To keep things interesting, I also include little inserts which interrupt the narrative a bit which I call “Useless Trivia.” These inserts very briefly explore some interesting historical or cultural tidbits, usually related to the surrounding text, which are designed to entertain as well as inform. These inserts discuss things like why Roman merchants were hacking their way through the dense forests of what are today Poland and Lithuania, or how Captain John Smith of Jamestown, Virginia fame got his start in Hungary, or why a medieval glass revolution in Central Europe meant that centuries later, American Indians got most of their glass beads from the Czech lands. You’ll meet an Albanian in Egypt who influenced the outcome of the American Civil War (without setting foot in America), an English king who was half Polish, and why, at the height of the Cold War, the United States kept the medieval Hungarian royal crown locked up in Fort Knox. I’ll admit that these inserts were also in part designed to show some of the connections between Eastern Europe throughout history and the rest of the world; Eastern Europe seems a little less remote or secluded when I ask you to consider whether Cairo, the capital of the modern Egyptian Republic, was founded by a Croat. Ha! Bet you didn’t see that one coming. For added marketing value, I of course had to throw in some vampires and other gory stories like Elisabeth Báthory. Hey, I gotta make a living too.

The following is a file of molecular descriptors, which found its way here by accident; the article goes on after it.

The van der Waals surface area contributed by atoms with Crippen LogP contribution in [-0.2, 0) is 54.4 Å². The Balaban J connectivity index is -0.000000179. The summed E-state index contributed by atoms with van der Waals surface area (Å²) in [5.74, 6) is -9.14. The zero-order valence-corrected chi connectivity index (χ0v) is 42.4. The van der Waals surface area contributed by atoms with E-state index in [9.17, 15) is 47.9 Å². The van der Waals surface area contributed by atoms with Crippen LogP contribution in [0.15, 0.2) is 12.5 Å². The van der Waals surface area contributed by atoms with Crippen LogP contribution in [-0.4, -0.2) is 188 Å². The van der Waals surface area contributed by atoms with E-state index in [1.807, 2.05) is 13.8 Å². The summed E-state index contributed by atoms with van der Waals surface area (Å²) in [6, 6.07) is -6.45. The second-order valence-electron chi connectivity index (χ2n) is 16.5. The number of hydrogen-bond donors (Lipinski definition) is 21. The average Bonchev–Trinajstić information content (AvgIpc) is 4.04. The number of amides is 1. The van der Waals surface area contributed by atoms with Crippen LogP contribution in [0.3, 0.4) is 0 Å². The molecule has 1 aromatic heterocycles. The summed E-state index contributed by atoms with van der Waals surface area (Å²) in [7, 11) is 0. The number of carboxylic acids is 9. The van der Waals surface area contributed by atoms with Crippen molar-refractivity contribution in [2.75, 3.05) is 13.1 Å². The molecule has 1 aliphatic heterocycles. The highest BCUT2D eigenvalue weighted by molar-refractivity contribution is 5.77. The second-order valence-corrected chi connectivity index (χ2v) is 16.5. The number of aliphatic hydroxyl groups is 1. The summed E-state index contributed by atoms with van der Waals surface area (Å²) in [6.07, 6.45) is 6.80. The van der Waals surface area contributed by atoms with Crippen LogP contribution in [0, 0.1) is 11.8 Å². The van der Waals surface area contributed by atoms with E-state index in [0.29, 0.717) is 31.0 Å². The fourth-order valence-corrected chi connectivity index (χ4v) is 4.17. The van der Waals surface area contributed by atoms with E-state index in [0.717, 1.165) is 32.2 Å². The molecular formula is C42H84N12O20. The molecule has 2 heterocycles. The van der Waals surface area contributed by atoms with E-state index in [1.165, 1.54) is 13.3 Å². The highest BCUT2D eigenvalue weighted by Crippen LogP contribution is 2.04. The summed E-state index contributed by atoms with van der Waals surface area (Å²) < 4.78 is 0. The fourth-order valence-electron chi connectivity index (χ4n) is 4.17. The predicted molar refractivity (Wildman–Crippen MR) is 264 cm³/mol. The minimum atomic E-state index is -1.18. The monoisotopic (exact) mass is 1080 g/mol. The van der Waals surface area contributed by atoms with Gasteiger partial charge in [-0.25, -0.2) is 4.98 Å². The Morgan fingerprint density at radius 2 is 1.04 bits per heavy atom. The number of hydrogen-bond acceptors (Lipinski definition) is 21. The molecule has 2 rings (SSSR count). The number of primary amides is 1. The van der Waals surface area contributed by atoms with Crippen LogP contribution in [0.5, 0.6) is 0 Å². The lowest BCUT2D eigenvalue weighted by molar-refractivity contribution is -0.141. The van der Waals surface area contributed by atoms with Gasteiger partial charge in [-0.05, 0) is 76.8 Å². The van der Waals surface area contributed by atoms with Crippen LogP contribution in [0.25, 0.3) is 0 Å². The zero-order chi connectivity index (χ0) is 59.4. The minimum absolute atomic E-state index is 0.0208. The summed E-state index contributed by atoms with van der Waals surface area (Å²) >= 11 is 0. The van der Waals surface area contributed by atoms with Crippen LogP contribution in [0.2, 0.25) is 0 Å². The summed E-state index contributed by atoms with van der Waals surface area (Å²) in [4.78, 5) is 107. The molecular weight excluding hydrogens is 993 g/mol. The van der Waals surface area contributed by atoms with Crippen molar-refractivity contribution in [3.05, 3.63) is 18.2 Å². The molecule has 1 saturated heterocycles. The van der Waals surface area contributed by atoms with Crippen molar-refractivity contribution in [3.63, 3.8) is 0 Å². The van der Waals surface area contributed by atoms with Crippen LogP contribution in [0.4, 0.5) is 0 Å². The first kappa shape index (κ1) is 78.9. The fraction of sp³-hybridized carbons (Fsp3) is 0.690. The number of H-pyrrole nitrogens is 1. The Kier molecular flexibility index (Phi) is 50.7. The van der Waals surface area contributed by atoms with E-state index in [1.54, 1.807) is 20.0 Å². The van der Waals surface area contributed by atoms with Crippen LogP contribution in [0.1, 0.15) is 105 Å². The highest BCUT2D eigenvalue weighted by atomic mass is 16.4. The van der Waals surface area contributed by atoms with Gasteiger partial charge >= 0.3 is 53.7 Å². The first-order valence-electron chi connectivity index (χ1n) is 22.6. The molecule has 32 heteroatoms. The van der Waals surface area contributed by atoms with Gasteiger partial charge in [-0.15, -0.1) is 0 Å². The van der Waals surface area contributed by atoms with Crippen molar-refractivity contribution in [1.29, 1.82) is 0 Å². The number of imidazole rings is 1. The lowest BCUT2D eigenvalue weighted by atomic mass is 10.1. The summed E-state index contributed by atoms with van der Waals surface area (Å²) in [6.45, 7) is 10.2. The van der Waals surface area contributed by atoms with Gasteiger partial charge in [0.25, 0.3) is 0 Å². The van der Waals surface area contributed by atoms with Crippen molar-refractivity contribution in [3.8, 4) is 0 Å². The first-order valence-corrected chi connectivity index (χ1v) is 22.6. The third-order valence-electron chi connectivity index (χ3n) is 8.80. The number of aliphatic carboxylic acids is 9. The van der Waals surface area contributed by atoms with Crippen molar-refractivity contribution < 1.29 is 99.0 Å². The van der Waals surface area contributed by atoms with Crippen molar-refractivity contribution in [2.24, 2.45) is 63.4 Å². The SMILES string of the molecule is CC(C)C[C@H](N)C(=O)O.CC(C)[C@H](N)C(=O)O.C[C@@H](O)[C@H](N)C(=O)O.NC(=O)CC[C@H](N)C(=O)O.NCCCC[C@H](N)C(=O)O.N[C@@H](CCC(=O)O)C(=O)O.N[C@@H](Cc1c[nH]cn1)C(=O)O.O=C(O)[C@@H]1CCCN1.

Of course, utterly shameless in my quest to get you to buy my book, I also added another inducement in the form of my wife’s pierogi recipe, which is included in Section III. Really. My wife, a native Pole, shared a basic (and easy!) recipe she uses for pierogis. So you should buy the book, because...pierogis!

So go ahead and take the book for a spin. It’s written in very accessible language, and is organized so that you can read it through or pick a thread (like Bulgarian history, or Muslims in Eastern Europe) and follow that. Even if you have no personal connection to Eastern Europe, it’s just an amazingly interesting region and this book is a great place to start to better understand a part of the world that has been both a wellspring of hope as well as a graveyard of empires – and with great food to boot!  

-- Tomek Jankowski